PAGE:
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No way to predict 2nd Feb. 6 quake in Türkiye: French geophysicist


There was no way to predict the second earthquake that took place on Feb. 6 in Türkiye, according to an eminent French seismologist and geophysicist, referring to the two major quakes early this month.


Xavier Le Pichon, 85, a professor emeritus at Paris’ College de France, told news channel Haberturk that due to its geological traits, Türkiye is a country that needs to be prepared for many quakes.


He stressed that Türkiye has two big fault lines to its north and east.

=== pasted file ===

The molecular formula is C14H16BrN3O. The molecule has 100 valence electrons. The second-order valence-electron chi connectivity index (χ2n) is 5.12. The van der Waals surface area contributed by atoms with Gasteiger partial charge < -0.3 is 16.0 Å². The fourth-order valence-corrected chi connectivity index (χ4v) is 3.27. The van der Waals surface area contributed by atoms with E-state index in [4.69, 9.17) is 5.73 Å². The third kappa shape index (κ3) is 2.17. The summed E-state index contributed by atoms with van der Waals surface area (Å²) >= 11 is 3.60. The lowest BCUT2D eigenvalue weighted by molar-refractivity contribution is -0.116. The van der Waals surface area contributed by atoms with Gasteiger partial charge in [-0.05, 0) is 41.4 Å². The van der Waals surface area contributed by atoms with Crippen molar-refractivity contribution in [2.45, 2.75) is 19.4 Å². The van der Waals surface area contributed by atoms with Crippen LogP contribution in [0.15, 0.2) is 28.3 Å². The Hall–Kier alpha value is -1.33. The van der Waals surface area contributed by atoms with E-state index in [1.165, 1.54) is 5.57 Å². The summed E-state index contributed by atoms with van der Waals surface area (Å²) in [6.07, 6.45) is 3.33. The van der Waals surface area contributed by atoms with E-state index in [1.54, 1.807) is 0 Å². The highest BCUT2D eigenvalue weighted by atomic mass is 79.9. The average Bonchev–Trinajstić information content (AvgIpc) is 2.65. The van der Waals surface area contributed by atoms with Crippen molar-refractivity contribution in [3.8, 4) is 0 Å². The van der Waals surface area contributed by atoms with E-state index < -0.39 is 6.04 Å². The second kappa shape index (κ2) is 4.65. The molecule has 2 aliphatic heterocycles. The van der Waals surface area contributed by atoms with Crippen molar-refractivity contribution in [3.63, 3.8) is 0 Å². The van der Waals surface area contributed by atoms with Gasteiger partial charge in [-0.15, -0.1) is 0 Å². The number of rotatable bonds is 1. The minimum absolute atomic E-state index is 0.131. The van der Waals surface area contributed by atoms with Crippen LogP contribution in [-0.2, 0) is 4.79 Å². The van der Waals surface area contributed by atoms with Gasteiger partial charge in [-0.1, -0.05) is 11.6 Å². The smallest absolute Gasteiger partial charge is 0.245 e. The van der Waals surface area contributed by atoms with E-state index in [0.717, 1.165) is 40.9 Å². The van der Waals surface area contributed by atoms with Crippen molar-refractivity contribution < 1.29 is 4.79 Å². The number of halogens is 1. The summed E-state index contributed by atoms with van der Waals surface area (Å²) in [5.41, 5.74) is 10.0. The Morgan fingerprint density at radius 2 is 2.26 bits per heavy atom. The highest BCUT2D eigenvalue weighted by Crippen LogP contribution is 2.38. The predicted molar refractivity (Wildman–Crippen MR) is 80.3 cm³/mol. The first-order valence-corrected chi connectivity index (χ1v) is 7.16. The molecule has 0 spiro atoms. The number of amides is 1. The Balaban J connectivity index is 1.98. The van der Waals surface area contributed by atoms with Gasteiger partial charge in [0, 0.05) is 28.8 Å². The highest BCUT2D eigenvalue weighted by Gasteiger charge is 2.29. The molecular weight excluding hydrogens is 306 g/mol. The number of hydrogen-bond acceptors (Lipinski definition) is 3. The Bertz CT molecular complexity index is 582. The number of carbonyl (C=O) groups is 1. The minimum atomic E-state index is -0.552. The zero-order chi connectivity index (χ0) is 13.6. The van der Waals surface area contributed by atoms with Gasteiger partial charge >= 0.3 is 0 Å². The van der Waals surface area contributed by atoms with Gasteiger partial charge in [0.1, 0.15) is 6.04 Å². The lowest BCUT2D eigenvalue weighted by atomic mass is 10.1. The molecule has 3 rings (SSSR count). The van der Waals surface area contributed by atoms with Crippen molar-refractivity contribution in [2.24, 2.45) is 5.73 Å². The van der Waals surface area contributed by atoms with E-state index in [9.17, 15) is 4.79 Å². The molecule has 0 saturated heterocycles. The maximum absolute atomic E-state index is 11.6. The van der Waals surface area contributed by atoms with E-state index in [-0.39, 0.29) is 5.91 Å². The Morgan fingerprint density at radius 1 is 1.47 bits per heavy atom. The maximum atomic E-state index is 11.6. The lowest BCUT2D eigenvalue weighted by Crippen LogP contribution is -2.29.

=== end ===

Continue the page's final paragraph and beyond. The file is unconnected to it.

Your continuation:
The first quake at around 4 a.m. on Feb, 6, with magnitude 7.7 on the East Anatolian fault line, caused Anatolia to move west 4 meters (13 feet), and this means a drift of 6 millimeters (one-quarter inch) per year on average, he explained.


"This means that we need 500 years to gather the energy for a four-meter move," said Le Pichon.


Referring to Pazarcik in the province of Kahramanmaras, where the first quake had its epicenter, he explained: "An earthquake jolted Pazarcik in 1513. So we can say that … the quake that could have occurred happened 500 years later. This was expected."


But Le Pichon underlined that the second quake was entirely different, and provoked a move of 10 meters (nearly 34 feet).

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